Behind Her Empire Podcast: Talking Bravery In Business With Fashion Designer Misha Nonoo
On this episode of Behind Her Empire, find out about Misha Nonoo, founder and CEO of her namesake company — a womenswear brand known for its sustainable, sleek, and timeless ready-to-wear pieces.
What you'll hear about:
- Misha talks about her love of fashion and why she ended up going to business school vs fashion school
- How Misha decided to launch her own brand and why she thinks "beginner's luck" was in her favor
- Misha opens up about a difficult period in her life when she was dealing with her divorce and a massive restructuring of her business
- How Misha became the first fashion designer to use social media as a venue for her fashion shows, despite the many skeptics at the time
- Misha shares her experience and advice when it comes to fundraising
- What sustainability means for Misha in her life and business
- Misha talks about life as a new mom and how she's designed her life to manage motherhood & entrepreneurship
- The importance of women supporting women and why it's key to Misha's mission
I've always bootstrapped my business and I kind of bootstrapped my life. I'm just not a wasteful person. And that is also what drove me to launch on demand was that I saw how much waste there was in the world and in this industry, and I had a very, very hard time living with that.
— Misha Nonoo
I really genuinely believe that if you can find gratitude, even among the darkest moments, you will survive.
— Misha Nonoo
Misha Nonoo is a fashion designer who was born in Bahrain, raised in London and educated in Paris. Her multicultural upbringing exposed her to a diverse set of influences, helping her to develop a unique outlook for the modern woman through the development of a "capsule wardrobe." She was the first designer to use social media as a venue for fashion shows, exclusively debuting her Spring/Summer 2016 collection on Instagram and her Fall 2016 collection on Snapchat. She was also an early adopter of the direct-to-consumer model, which increases transparency, lowers pricing and promotes sustainability by reducing waste.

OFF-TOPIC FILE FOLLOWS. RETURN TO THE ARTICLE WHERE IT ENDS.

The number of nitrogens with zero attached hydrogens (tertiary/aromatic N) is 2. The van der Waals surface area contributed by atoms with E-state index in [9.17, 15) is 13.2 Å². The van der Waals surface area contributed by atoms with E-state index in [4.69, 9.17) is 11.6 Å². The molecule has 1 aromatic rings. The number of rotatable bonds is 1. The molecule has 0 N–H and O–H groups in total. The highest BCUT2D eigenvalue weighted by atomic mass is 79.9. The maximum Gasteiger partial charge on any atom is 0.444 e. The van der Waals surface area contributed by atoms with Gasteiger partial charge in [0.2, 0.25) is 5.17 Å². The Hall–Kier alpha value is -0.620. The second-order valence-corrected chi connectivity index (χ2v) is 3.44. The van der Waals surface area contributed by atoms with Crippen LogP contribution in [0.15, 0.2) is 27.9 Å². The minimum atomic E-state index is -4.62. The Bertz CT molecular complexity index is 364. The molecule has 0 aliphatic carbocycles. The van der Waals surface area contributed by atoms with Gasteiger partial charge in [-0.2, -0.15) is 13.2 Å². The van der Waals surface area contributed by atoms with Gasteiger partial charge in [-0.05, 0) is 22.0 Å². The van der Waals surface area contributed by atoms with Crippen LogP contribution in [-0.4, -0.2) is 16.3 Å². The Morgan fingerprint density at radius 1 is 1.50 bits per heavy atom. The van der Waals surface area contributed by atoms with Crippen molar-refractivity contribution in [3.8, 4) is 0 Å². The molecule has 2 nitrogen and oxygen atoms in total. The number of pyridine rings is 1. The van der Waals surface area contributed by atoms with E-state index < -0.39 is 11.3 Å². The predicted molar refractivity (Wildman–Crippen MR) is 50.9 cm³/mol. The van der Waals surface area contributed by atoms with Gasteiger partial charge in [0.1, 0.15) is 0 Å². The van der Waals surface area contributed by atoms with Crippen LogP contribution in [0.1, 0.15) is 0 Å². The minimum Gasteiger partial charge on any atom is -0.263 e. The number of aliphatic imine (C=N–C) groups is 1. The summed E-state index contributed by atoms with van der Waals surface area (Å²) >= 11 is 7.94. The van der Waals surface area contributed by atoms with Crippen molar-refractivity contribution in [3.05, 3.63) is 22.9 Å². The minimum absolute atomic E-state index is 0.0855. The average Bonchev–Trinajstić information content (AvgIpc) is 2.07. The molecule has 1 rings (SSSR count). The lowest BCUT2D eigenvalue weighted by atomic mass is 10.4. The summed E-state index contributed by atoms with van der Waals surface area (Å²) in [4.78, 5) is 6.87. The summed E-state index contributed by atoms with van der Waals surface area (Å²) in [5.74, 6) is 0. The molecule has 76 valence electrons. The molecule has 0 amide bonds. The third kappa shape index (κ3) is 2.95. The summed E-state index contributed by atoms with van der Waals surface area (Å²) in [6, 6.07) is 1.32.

- How Sabrina Kay Went from Janitor to Multimillionaire CEO - dot.LA ›
- ThirdLove Disrupts Legacy Bra Businesses - dot.LA ›
Subscribe to our newsletter to catch every headline.
On this week's episode of LA Venture, hear from Marcos Gonzalez, the managing partner at Vamos Ventures, a seed-stage venture fund which invests in Latino and diverse founders. Over half of L.A. County is Latino. A relatively new fund, investments are in the range of $100,000 to $500,000. Seems like a great time to be investing in this community! And, Vamos is hiring...
- Two LA Funds Focusing on Diversity Get PayPal Infusion - dot.LA ›
- LA Venture Podcast: Jim Andelman of Bonfire Ventures ›
- LA Venture Podcast: A Conversation With Alex Gurevich of Javelin ... ›
El Segundo-based telemedicine technology provider Cloudbreak Health and Florida-based UpHealth Holdings, a digital healthcare provider, announced they will combine and go public via a SPAC in a deal that values the combined companies at $1.35 billion.
Named UpHealth, Inc., the new company aims to streamline online health care by becoming a single provider of four different services: telehealth, teletherapy, a health care appointment and management system and an online pharmacy.